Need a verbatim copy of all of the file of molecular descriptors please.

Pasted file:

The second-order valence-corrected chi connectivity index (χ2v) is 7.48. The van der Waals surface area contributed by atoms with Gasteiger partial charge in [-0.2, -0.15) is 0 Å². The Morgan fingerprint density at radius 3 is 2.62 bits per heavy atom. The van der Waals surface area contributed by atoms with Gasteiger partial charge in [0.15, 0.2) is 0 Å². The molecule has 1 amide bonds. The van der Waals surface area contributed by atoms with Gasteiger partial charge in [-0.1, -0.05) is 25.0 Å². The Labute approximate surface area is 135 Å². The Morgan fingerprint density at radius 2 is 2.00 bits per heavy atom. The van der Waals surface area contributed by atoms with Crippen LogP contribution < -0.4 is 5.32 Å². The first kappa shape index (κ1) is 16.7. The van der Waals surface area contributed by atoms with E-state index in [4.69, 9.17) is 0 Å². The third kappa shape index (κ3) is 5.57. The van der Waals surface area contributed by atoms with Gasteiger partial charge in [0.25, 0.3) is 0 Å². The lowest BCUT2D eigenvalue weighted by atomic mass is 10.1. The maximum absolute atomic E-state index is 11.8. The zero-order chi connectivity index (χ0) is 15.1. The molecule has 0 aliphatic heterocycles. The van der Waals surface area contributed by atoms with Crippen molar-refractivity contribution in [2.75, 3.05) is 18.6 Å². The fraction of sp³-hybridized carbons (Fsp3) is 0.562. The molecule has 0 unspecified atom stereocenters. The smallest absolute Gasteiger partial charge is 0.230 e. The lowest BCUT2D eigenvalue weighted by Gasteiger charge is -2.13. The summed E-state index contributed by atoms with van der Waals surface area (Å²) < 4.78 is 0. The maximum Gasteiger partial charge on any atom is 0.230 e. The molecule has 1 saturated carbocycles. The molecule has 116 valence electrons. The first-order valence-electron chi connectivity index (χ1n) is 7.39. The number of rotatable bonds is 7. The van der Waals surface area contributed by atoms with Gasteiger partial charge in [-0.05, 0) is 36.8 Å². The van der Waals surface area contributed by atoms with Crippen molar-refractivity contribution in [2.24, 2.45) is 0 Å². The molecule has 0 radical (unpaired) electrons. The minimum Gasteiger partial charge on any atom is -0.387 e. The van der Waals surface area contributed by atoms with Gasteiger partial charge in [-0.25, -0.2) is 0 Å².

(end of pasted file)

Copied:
The second-order valence-corrected chi connectivity index (χ2v) is 7.48. The van der Waals surface area contributed by atoms with Gasteiger partial charge in [-0.2, -0.15) is 0 Å². The Morgan fingerprint density at radius 3 is 2.62 bits per heavy atom. The van der Waals surface area contributed by atoms with Gasteiger partial charge in [0.15, 0.2) is 0 Å². The molecule has 1 amide bonds. The van der Waals surface area contributed by atoms with Gasteiger partial charge in [-0.1, -0.05) is 25.0 Å². The Labute approximate surface area is 135 Å². The Morgan fingerprint density at radius 2 is 2.00 bits per heavy atom. The van der Waals surface area contributed by atoms with Crippen LogP contribution < -0.4 is 5.32 Å². The first kappa shape index (κ1) is 16.7. The van der Waals surface area contributed by atoms with E-state index in [4.69, 9.17) is 0 Å². The third kappa shape index (κ3) is 5.57. The van der Waals surface area contributed by atoms with Gasteiger partial charge in [0.25, 0.3) is 0 Å². The lowest BCUT2D eigenvalue weighted by atomic mass is 10.1. The maximum absolute atomic E-state index is 11.8. The zero-order chi connectivity index (χ0) is 15.1. The molecule has 0 aliphatic heterocycles. The van der Waals surface area contributed by atoms with Crippen molar-refractivity contribution in [2.75, 3.05) is 18.6 Å². The fraction of sp³-hybridized carbons (Fsp3) is 0.562. The molecule has 0 unspecified atom stereocenters. The smallest absolute Gasteiger partial charge is 0.230 e. The lowest BCUT2D eigenvalue weighted by Gasteiger charge is -2.13. The summed E-state index contributed by atoms with van der Waals surface area (Å²) < 4.78 is 0. The maximum Gasteiger partial charge on any atom is 0.230 e. The molecule has 1 saturated carbocycles. The molecule has 116 valence electrons. The first-order valence-electron chi connectivity index (χ1n) is 7.39. The number of rotatable bonds is 7. The van der Waals surface area contributed by atoms with Gasteiger partial charge in [-0.05, 0) is 36.8 Å². The van der Waals surface area contributed by atoms with Crippen molar-refractivity contribution in [2.24, 2.45) is 0 Å². The molecule has 0 radical (unpaired) electrons. The minimum Gasteiger partial charge on any atom is -0.387 e. The van der Waals surface area contributed by atoms with Gasteiger partial charge in [-0.25, -0.2) is 0 Å².